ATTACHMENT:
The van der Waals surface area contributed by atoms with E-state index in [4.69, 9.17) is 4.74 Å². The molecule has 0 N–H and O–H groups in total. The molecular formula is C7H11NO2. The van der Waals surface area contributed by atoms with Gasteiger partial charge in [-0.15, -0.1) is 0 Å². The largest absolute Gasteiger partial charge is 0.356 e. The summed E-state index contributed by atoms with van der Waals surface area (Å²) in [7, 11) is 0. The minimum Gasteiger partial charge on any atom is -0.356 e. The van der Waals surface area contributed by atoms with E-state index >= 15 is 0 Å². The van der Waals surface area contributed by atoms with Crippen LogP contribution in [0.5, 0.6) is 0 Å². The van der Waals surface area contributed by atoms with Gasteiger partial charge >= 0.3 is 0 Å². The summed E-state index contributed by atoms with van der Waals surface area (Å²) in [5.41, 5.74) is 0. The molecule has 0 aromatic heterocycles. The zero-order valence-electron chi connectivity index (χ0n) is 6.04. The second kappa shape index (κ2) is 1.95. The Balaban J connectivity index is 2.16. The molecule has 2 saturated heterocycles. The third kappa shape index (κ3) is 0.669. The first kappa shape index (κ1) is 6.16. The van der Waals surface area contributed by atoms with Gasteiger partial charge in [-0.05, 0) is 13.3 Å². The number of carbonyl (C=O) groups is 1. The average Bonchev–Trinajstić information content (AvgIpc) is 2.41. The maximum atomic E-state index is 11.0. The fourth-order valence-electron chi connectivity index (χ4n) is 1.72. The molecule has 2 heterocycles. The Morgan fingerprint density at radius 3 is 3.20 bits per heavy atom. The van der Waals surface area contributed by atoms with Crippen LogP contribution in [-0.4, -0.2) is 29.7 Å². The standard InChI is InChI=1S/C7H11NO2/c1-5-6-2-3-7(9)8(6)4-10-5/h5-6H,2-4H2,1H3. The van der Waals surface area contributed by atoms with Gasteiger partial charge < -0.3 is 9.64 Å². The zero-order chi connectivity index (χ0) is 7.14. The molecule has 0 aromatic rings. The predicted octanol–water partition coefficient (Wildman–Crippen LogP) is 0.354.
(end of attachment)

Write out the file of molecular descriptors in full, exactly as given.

The van der Waals surface area contributed by atoms with E-state index in [4.69, 9.17) is 4.74 Å². The molecule has 0 N–H and O–H groups in total. The molecular formula is C7H11NO2. The van der Waals surface area contributed by atoms with Gasteiger partial charge in [-0.15, -0.1) is 0 Å². The largest absolute Gasteiger partial charge is 0.356 e. The summed E-state index contributed by atoms with van der Waals surface area (Å²) in [7, 11) is 0. The minimum Gasteiger partial charge on any atom is -0.356 e. The van der Waals surface area contributed by atoms with E-state index >= 15 is 0 Å². The van der Waals surface area contributed by atoms with Crippen LogP contribution in [0.5, 0.6) is 0 Å². The van der Waals surface area contributed by atoms with Gasteiger partial charge >= 0.3 is 0 Å². The summed E-state index contributed by atoms with van der Waals surface area (Å²) in [5.41, 5.74) is 0. The molecule has 0 aromatic heterocycles. The zero-order valence-electron chi connectivity index (χ0n) is 6.04. The second kappa shape index (κ2) is 1.95. The Balaban J connectivity index is 2.16. The molecule has 2 saturated heterocycles. The third kappa shape index (κ3) is 0.669. The first kappa shape index (κ1) is 6.16. The van der Waals surface area contributed by atoms with Gasteiger partial charge in [-0.05, 0) is 13.3 Å². The number of carbonyl (C=O) groups is 1. The average Bonchev–Trinajstić information content (AvgIpc) is 2.41. The maximum atomic E-state index is 11.0. The fourth-order valence-electron chi connectivity index (χ4n) is 1.72. The molecule has 2 heterocycles. The Morgan fingerprint density at radius 3 is 3.20 bits per heavy atom. The van der Waals surface area contributed by atoms with Crippen LogP contribution in [-0.4, -0.2) is 29.7 Å². The standard InChI is InChI=1S/C7H11NO2/c1-5-6-2-3-7(9)8(6)4-10-5/h5-6H,2-4H2,1H3. The van der Waals surface area contributed by atoms with Gasteiger partial charge < -0.3 is 9.64 Å². The zero-order chi connectivity index (χ0) is 7.14. The molecule has 0 aromatic rings. The predicted octanol–water partition coefficient (Wildman–Crippen LogP) is 0.354.